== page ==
A philosophy webcomic about the inevitable anguish of living a brief life in an absurd world. Also Jokes

1377

The Philosophy Force Five vs the Scientismists



Some people are going to say this was an unfair portrayal of Sam Harris, but considering I didn't have him say anything openly sexist, I'd say it was pretty generous.
Some people are going to say this was an unfair portrayal of Sam Harris, but considering I didn't have him say anything openly sexist, I'd say it was pretty generous.

"Scientism" is the position that Science can solve all problems, or that all problems are empirical. Philosophically, it is mostly associated with the strongest statements made by the logical positivism movement, which mostly died out in the mid 20th century. Culturally, however, it is stronger than ever, and is closely tied to movements like the so-called "New Atheists". These newer, more naive forms of Scientism, also have a strong tendency to call philosophy "a big waste of time", "pointless arguing", "nothing but semantics", etc. Rhetorically, they tend to say that non-empirical ideas have no way to guarantee they are true, so are pointless to talk about. This is a rather ridiculous point to make, since their entire movement is based around spreading a certain set of non-empirical, philosophical norms, which they apparently don't feel it necessary to open up to criticism. What they mostly seem to mean is, assuming everyone agrees with us on the important philosophic questions, such as atheism, utilitarianism, capitalism, eliminative materialism, etc., then we don't need anything but science. Well, this is maybe true in a strange way, insofar that if everyone agreed on every philosophical position, i.e. if philosophy was solved, then we probably wouldn't need philosophy. Philosophy, however, has not been solved. Furthermore, if it is going to be solved, it certainly won't be solved by a bunch of people who don't even read or engage in philosophy. The real goal is often just to draw a border around what we should or shouldn't question, because they don't want any of the fundamental aspects of society to change. And, well, people who don't want society to change often also find themselves not wanting people to even think about changing society.

This is, of course, a deeply conservative position, and reflects the politics of the people who make this sort of claim. In a lot of ways "New Atheism" is just a political movement that is attempting to secularize conservatism (in particular, it seems, the foreign policy doctrine that the United States and Europe should be "exporting" their culture overseas, i.e. governing the Earth). People who want to change society in a fundamental way, not just improve the efficiency and technology within society, seldom use this kind of anti-intellectual rhetoric. For example, Mary Wollstonecraft, in the 1700s, was trying to convince people to allow women to be educated in the same manner as men. It doesn't take a genius to realize that science or technology alone aren't going to solve this kind of problem. People wanting to make comparable changes today also aren't going to be fooled into thinking that all we need is more advanced technology, or to understand atoms better or something. Somewhat amusingly (or actually probably not that amusingly), people like Richard Dawkins, when attacked for their conservative views, will sometimes try to defend themselves by saying that they actually are feminists, or whatever. But, of course, when you get down to their views and actions, it's obvious that what they mean by "feminism" is "gender equality was already achieved a few decades ago, so everyone needs to stop complaining about it." Sam Harris, for instance, when asked why there were so few women in the "New Atheism" movement, had this to say:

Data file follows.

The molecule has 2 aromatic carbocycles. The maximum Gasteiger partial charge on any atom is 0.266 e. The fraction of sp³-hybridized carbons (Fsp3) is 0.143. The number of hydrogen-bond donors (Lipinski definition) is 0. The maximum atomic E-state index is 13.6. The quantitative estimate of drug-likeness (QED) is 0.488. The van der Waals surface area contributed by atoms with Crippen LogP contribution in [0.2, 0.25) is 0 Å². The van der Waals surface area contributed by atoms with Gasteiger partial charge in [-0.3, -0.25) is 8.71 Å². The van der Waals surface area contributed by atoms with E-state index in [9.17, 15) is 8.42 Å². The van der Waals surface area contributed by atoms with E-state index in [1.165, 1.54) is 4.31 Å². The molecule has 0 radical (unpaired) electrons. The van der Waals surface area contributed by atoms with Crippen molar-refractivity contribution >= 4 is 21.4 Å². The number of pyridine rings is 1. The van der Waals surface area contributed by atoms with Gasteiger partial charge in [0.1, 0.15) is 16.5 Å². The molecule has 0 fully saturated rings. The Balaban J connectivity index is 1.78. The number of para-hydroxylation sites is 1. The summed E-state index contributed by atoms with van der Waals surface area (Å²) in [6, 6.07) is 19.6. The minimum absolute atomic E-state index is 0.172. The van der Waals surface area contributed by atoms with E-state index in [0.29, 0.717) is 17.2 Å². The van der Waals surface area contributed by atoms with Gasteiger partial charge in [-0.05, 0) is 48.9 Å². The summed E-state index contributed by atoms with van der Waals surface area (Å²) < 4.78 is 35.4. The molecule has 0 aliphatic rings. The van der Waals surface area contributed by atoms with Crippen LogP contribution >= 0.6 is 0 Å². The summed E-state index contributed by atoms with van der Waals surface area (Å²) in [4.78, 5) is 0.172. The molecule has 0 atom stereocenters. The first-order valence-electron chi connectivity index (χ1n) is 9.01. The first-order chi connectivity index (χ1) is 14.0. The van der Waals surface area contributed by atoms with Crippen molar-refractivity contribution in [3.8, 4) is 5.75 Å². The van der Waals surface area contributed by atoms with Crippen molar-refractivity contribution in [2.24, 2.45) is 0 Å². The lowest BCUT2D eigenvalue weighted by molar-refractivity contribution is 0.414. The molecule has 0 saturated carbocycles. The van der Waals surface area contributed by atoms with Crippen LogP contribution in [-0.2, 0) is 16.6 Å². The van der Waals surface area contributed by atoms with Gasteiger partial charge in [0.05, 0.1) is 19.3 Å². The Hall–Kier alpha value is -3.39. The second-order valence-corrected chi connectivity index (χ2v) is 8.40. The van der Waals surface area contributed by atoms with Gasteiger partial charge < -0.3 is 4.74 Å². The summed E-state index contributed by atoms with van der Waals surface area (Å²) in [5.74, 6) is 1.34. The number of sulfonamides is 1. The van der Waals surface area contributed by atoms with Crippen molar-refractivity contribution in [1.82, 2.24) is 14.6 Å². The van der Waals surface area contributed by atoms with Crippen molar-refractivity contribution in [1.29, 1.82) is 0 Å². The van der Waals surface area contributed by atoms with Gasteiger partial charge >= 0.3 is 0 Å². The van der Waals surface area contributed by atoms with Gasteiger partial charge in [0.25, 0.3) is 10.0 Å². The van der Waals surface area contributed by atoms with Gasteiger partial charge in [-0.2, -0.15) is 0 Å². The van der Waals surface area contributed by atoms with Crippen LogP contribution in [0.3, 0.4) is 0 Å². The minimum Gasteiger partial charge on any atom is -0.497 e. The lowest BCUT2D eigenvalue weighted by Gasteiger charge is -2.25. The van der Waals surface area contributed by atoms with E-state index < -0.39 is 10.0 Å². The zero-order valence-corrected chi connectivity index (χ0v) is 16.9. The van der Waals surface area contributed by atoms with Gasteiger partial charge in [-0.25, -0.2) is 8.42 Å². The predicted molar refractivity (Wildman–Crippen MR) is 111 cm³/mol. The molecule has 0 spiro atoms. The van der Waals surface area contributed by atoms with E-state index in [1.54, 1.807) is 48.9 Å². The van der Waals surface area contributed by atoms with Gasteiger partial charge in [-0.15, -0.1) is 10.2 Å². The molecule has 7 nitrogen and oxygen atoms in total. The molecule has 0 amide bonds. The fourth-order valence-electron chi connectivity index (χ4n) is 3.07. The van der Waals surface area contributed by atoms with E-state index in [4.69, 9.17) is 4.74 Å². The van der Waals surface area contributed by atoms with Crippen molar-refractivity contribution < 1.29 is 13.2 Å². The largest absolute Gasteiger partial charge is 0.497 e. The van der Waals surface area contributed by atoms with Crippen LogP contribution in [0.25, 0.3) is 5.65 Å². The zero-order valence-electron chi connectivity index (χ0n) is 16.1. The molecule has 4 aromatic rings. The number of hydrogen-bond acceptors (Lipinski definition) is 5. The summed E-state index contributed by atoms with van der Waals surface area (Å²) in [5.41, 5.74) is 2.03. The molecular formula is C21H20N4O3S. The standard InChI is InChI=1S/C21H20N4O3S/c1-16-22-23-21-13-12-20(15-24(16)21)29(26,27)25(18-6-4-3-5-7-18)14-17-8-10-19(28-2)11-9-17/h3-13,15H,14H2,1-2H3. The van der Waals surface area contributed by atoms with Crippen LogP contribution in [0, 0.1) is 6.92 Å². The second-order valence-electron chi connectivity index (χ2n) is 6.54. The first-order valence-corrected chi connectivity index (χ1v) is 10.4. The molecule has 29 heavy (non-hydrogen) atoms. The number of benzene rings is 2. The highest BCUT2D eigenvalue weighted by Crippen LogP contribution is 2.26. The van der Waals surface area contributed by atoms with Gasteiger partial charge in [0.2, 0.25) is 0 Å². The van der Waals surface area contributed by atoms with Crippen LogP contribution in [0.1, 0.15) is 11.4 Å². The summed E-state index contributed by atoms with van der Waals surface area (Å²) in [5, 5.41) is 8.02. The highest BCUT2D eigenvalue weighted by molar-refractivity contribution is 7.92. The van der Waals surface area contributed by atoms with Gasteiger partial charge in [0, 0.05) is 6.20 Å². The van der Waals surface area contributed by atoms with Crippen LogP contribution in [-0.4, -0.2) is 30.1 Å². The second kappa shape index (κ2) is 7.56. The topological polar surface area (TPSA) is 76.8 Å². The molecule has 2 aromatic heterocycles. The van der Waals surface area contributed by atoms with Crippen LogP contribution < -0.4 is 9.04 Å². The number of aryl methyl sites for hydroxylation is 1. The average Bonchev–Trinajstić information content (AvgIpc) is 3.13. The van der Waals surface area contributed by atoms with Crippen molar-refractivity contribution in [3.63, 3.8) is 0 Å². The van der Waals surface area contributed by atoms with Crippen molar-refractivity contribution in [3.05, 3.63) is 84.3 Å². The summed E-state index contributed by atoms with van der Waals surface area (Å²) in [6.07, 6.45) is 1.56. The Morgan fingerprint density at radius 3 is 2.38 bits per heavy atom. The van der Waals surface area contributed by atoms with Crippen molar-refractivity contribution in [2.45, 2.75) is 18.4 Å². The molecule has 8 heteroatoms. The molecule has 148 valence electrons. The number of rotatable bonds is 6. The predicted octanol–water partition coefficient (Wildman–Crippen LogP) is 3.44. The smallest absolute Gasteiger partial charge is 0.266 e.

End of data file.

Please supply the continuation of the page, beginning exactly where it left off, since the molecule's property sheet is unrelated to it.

There's something about that critical posture that is to some degree intrinsically male and more attractive to guys than to women. The atheist variable just has this- it doesn't obviously have this nurturing, coherence-building extra estrogen vibe that you would want by default if you wanted to attract as many women as men.

The "critical posture", of course, means "people who agree with Sam Harris". Someone who doesn't find it necessary to read a book about a topic before writing a book on that topic can hardly be said to have a "critical posture".

You can see Christopher Hitchens talk about feminism here.

Neil deGrasse Tyson is mostly being made fun of for saying that philosophy of science hasn't contributed to science. A rather odd statement, since anything that contributes to science would just be science. Philosophy of science asks different questions, like what science is and why and how it works. He probably shouldn't be lumped in with the others politically, and he isn't as anti-philosophy as a whole, as far as I can tell.

Please send your hatemail to idontgiveashit@existentialcomics.com.